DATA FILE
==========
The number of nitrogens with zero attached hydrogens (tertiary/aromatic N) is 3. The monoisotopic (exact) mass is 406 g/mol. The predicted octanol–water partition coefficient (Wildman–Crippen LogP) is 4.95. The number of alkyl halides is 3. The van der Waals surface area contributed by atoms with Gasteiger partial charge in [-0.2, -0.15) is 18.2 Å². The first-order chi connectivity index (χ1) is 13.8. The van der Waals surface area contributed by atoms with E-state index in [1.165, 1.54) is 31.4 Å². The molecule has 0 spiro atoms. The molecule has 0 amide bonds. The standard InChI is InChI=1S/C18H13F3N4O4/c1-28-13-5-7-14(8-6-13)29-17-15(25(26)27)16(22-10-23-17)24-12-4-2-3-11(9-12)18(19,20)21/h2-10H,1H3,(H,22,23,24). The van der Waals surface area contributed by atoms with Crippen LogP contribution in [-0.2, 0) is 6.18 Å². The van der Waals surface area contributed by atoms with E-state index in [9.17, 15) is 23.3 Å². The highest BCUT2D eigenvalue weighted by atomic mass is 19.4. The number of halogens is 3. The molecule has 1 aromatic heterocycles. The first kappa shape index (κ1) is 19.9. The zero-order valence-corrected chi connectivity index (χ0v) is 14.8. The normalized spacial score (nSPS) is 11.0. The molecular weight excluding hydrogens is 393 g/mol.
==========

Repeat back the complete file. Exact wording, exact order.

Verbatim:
The number of nitrogens with zero attached hydrogens (tertiary/aromatic N) is 3. The monoisotopic (exact) mass is 406 g/mol. The predicted octanol–water partition coefficient (Wildman–Crippen LogP) is 4.95. The number of alkyl halides is 3. The van der Waals surface area contributed by atoms with Gasteiger partial charge in [-0.2, -0.15) is 18.2 Å². The first-order chi connectivity index (χ1) is 13.8. The van der Waals surface area contributed by atoms with E-state index in [1.165, 1.54) is 31.4 Å². The molecule has 0 spiro atoms. The molecule has 0 amide bonds. The standard InChI is InChI=1S/C18H13F3N4O4/c1-28-13-5-7-14(8-6-13)29-17-15(25(26)27)16(22-10-23-17)24-12-4-2-3-11(9-12)18(19,20)21/h2-10H,1H3,(H,22,23,24). The van der Waals surface area contributed by atoms with Crippen LogP contribution in [-0.2, 0) is 6.18 Å². The van der Waals surface area contributed by atoms with E-state index in [9.17, 15) is 23.3 Å². The highest BCUT2D eigenvalue weighted by atomic mass is 19.4. The number of halogens is 3. The molecule has 1 aromatic heterocycles. The first kappa shape index (κ1) is 19.9. The zero-order valence-corrected chi connectivity index (χ0v) is 14.8. The normalized spacial score (nSPS) is 11.0. The molecular weight excluding hydrogens is 393 g/mol.